The Court further notes the strong federal policy in favor of
settling labor disputes through the arbitration process. United
Steelworkers of Am. v. Enter. Wheel & Car Corp., 363 U.S. 593,
596, 80 S.Ct. 1358, 1360, 4 L.Ed.2d 1424 (1960). Although § 301
of the Labor Management Relations Act does not provide for the
award of attorneys' fees, parties to an arbitration seeking to
enforce an arbitrator's decision have been awarded attorneys'
fees where the opposing party refused to abide by the decision
without justification. See, e.g., Hunt v. Commodity Haulage
Corp., 647 F. Supp. 797 (E.D.N.Y. 1986) (attorneys' fees awarded
to union where employer refused to abide by the arbitration
without justification); cf. Int'l Chemical Workers v. BASF
Wyandotte Corp., 774 F.2d 43 (2d Cir. 1985) (district court did
not abuse discretion in denying motion for attorneys' fees in
union's suit to enforce arbitration award where employer had a
justifiable basis for litigation).
Although plaintiff herein is not seeking to enforce an award,
the policy behind compensating a party for attorneys' fees
incurred in needlessly enforcing an arbitration agreement is
nonetheless applicable. Defendant's position was without color,
and forced plaintiff to go to court to enforce a contractual
obligation clearly owed. See Vaughan, 369 U.S. 527, 82 S.Ct.
997, 8 L.Ed.2d 88 (1962). However, unlike Vaughan and other §
301 cases, defendant in the case at bar did not maintain his bad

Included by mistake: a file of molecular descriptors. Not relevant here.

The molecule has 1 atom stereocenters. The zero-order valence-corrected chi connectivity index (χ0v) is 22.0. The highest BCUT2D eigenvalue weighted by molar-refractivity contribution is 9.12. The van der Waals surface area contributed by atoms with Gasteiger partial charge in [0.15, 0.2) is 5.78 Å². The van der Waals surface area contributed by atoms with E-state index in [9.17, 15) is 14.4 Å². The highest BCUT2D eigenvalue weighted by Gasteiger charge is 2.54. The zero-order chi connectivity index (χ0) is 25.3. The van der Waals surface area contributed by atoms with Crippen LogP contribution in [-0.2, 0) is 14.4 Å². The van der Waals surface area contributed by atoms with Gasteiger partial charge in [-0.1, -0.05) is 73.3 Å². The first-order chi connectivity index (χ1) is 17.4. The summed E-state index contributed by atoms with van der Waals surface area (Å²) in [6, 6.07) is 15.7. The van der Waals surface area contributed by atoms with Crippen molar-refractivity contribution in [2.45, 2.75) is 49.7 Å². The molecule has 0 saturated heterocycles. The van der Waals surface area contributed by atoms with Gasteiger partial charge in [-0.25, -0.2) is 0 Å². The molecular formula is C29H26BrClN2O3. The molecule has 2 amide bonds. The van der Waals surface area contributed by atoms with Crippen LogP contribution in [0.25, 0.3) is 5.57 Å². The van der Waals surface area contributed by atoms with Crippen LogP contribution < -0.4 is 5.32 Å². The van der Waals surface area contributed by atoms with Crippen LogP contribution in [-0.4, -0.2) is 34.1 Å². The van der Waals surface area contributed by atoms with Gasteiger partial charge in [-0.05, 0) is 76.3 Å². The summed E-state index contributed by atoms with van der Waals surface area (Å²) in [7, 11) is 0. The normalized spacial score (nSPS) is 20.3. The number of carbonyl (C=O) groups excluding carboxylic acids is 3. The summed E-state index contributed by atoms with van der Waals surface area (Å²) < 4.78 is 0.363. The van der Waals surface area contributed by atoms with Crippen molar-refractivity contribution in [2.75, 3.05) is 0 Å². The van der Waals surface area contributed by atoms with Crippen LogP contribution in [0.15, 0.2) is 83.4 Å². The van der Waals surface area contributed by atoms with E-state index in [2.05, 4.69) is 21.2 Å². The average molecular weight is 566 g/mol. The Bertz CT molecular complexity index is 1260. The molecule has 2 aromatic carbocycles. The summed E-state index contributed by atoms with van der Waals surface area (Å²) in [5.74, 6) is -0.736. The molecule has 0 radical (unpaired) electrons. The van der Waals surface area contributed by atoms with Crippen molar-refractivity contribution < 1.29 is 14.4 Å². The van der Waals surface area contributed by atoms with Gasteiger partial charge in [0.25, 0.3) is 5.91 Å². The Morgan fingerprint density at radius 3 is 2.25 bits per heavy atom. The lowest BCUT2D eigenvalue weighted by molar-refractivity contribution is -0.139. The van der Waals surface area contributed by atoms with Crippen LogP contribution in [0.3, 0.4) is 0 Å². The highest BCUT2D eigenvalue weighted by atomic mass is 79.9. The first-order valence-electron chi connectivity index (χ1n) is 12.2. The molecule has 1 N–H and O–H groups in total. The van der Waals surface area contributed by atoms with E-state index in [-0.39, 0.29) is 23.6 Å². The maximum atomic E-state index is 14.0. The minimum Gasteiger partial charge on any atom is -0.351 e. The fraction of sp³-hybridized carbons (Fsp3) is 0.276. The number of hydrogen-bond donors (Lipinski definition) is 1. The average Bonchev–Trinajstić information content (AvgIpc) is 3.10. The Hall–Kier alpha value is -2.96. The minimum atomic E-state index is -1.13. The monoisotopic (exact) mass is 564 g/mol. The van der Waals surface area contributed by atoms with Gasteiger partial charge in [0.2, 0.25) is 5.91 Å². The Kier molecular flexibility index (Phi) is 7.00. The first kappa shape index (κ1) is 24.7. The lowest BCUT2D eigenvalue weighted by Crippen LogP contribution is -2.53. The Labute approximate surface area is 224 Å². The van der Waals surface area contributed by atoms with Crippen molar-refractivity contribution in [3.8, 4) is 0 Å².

faith position throughout the litigation. Rather, defendant
finally conceded his liability in the answer to the complaint in
this action, after his petition for writ of certiorari in the
previous action was denied.
As discussed above, generally attorneys' fees should only be
awarded to compensate for expenses necessary to counter bad
faith. Sierra Club, 776 F.2d at 392. In Int'l Union of P.I.W.
v. Western Indus., 707 F.2d 425 (9th Cir. 1983), the trial
court awarded attorneys' fees to a union enforcing an
arbitration award against an employer who refused to comply
without justification. The employer appealed only the issue of
attorneys' fees, and the union, on appeal, demanded additional
appellate attorneys' fees. The appellate court affirmed the
award of attorney's fees by the trial court. However, the court
held that, inasmuch as the issue of attorneys' fees under the
facts presented was not settled law in the circuit, the
employers' challenge on appeal was not wholly devoid of merit,
and consequently, appellate attorneys' fees were denied. Id.
Analogously, in the instant case, since the time he answered
the complaint, defendant has only contested his liability for
attorneys' fees. Thus, when defendant conceded that he owed the
arbitration fee, the "bad faith" conduct ceased, and the only
remaining dispute between the parties involved the first
impression issue of attorneys' fees. In other words, although
one may find Maggio's argument unpersuasive, in light of the
novel nature of the issue, a reasonable attorney could have
concluded that facts supporting a denial of attorneys' fees
might be established. This is particularly noteworthy since
attorneys' fees, as discussed above, should only be awarded to
counter bad faith conduct. Thus, given the standard to be
applied, litigation over a first impression issue cannot be
characterized as bad faith conduct.
However, defendant did maintain a non-colorable defense, in
that he instigated the current litigation up to the point at